Less traditional take on the flower girl

When watching "Pygmalion," it's never easy to get "My Fair Lady" our of your head. Alan Jay Lerner took his lyrical ideas right from the George Bernard Shaw verbiage in most instances, which is not atypical, but when you hear Henry Higgins tell Eliza Doolittle that he's "grown accustomed" to her "voice and appearance," or when the Cockney flower girl starts to splutter with rage at her self-interested mentor, songs start to play in the back of your skull.

Normally, one can bat them back. The musical deserves its reputation, but romantic obsessions in "My Fair Lady" necessarily blunted some of the sharp Shavian analysis on the perennially potent question as to what really separates a flower girl with "curbstone language that will keep her in the gutter" from a real lady. "Pygmalion," the 1912 play, makes a far better case than the musical that it is a question not so much of what she says or does, but of how she is treated.

And it is ever thus.

Alas, in the new "Pygmalion" co-production by the Stage Left Theatre and BoHo Theatre, Steve O'Connell's Professor Higgins has a habit of whistling ditties from "My Fair Lady" under his breath, a cutesy, anachronistic distraction that is one of the relatively few missteps in what is otherwise quite an entertaining and forthright production from director Vance Smith that brings a certain freshness and insouciance to this familiar, but invariably enjoyable, play. It is by no means a traditional look at Shaw, but it has its moments.

Most of that flows from a very engaging and compelling performance by Mouzam Makkar, an atypical Eliza who makes much here of the two extremes of the role. Her pre-Henry Eliza is a long way from Audrey Hepburn with a few smudges of soot on her face: Makkar forges quite the feral creature, wallowing around on the floor of the back theater at Theater Wit, before, in total contrast, transforming her famous character into an woman newly educated in the inequities of the world who has acquired a withering intellectual bite and far less softness than is typical. If Makkar's Eliza feels anything at all for Henry, you would not know. And, frankly, that's an approach that works.

O'Connell is also not without interest: He finds the requisite note of peevish brooding, and his work aptly notes the immaturity of his self-serving man, a childishness that upper-class English privilege indulged and, indeed, still indulges. But he doesn't fully manifest the truth that Higgins actually has a far longer journey to travel than Eliza; there are missing moments of self-realization, even if this young actor actually has created a very believable character, who often is played too old.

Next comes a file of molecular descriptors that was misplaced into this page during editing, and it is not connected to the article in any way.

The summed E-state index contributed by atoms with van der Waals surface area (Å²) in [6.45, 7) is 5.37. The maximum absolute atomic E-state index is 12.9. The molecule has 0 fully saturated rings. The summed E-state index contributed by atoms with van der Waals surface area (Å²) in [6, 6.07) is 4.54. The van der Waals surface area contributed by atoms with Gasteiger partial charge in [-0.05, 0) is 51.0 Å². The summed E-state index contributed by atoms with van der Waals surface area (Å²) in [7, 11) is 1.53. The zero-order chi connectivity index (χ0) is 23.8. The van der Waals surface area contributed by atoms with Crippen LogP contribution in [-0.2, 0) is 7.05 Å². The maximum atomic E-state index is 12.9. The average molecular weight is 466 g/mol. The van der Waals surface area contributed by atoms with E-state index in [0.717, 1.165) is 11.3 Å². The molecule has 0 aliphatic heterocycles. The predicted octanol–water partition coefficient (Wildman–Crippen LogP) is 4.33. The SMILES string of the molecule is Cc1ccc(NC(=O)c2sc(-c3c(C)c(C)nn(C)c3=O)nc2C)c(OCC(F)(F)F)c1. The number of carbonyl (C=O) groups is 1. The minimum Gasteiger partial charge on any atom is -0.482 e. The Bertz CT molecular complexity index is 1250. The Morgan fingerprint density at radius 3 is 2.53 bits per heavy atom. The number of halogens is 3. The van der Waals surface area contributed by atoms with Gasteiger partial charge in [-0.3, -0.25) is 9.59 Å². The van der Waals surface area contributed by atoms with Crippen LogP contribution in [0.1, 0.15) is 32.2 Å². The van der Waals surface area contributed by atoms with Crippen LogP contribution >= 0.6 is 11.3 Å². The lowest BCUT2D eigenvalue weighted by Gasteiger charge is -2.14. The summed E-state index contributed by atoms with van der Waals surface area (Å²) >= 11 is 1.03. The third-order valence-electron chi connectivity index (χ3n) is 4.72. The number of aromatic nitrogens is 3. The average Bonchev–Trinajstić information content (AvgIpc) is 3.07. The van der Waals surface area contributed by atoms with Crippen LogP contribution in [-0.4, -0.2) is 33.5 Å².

Not all the supporting characters are ideally cast, and some of the dialect work is uneven, but there is some lively stuff from the likes of Mark Pracht, who makes a blustery Mr. Doolittle; Charles Riffenburg, who plays Freddy; Rebecca Mauldin, a funny Clara; and Lisa Herceg, a youthful but aptly caustic Mrs. Higgins.

By combining resources, these two small Chicago theater companies have been able to afford more expansive production values than is typical, and the costume design here, by Theresa Ham, is very notable. Ham uses the ethnic heritage of her lead actress to forge an array of beautiful gowns that feel both like something those old foxes Higgins and Colonel Pickering (Sandy Elias) would have liked to see Eliza wear and, at the same time, attire that prefigures the eventual changes in Britain that would turn them into impotent dinosaurs.

When Smith's "Pygmalion," which has many of the right ideas, is clearing that kind of path, it feels fresh and vital. One wishes it had gone further and cleared away more of the familiar undergrowth surrounding a piece of writing always best when it lands somewhere close to the street where you live.

cjones5@tribune.com

Twitter@ChrisJonesTrib

When: Through Feb. 10

Where: Theater Wit, 1229 W. Belmont Ave.

Running time: 2 hours, 10 minutes

Tickets: $25 at 773-975-8150 or theaterwit.org

Copyright © 2015, RedEye
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